Of the children, Harriet died in 1822 at the age of 18 and was buried at Funtington on 5th April 1822. Thomas married Ann Burcher at Funtington Parish Church on 6th August 1822 (he was able to sign the register with his signature) and they had 5 children - one (George) died at 8 months, one (Caroline) at 16 years, and another (Eliza Ann) at 22 years of age. The other two were Charles (b. 1832), who was a gardener who married Louise ----- and had a son (Charles James) the year before he died in 1864 from phthisis (tuberculosis) at only 31 years of age, and Thomas who was a miller's retailer of flour and died the same year.


from the same disease when only 41. Copies of their Death Certificates are in the Appendix (Certificates 1 and 2). Thomas Girdler (the father) was a labourer by trade and died at West Ashling in 1832, being buried on 24th April 1832 at the age of only 38. He had received monthly payments of Poor Law assistance varying between 5s-4d and 10s-10d from the end of 1828 until the time of his death in 1832. His widow, Ann, received Poor Law assistance from 1832-1847 and then married a widower, Samuel Payne, in 1850.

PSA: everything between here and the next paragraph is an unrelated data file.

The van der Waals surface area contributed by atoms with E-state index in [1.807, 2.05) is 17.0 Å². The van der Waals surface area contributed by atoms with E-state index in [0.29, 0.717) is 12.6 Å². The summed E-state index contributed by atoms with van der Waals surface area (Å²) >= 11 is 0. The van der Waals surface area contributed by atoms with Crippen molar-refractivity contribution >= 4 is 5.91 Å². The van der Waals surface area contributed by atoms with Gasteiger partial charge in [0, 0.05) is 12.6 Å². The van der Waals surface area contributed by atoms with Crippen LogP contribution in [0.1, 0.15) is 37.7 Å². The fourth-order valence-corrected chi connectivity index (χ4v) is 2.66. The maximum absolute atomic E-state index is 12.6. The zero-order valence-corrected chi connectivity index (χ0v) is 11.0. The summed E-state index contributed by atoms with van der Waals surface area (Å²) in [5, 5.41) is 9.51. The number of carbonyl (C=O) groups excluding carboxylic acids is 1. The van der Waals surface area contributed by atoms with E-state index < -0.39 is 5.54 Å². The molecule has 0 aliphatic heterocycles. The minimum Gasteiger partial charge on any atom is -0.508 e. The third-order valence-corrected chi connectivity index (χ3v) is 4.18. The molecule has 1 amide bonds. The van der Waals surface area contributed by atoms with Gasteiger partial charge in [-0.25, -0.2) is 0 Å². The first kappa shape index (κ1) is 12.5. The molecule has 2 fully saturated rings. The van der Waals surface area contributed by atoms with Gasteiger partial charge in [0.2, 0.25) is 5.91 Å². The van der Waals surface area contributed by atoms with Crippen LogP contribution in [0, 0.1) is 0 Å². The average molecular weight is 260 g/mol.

Continuing the story of James's children, George (our direct ancestor) married Mary Ann Wadge in 1820 and this will be followed up later. Ann (b. 1823) married Seth Wilkes at Funtington Parish Church on 29th November 1823 after having had an illegitimate daughter, Eliza, baptized 13 days previously. There is little record of what happened to the two older sons, William and James, except that William died in 1833 (buried 29th June 1833) at the age of 43, and that James was a mariner who died eventually in Westbourne Union Workhouse at the age of 63 (buried on 28th August 1854). The remaining child, Mary, appears to have stayed at home and looked after her father. From 1838 onwards, James (the father) was described in the Poor Law Book as being "infirm" and the Overseers payments were collected at times by his daughter, Mary, his grand-daughter (Eliza ?) or a Mr. Cooper, Mary presumably looked after him until he died and was buried at Funtington on 21st April 1844 at the ripe old age of 84. Despite his hard life, he outlived all but two of his children. His Death Certificate is shown in the Appendix (Certificate 3), the cause of death being 'given as "old age". After he died, his daughter Mary received four further payments from the Overseers of 2s-6d, 2s-6d, 4s-Od, and 3s-Od in 1845, 1846, January 1847, and April 1848 respectively. She then married James Cooper (possibly the Mr. Cooper who collected her father's Poor Law payment in 1842) at Funtington Parish Church on 12th June 1847 when she was 47 years of age. They had 10 years of married life until she died and was buried at Funtington in 1857.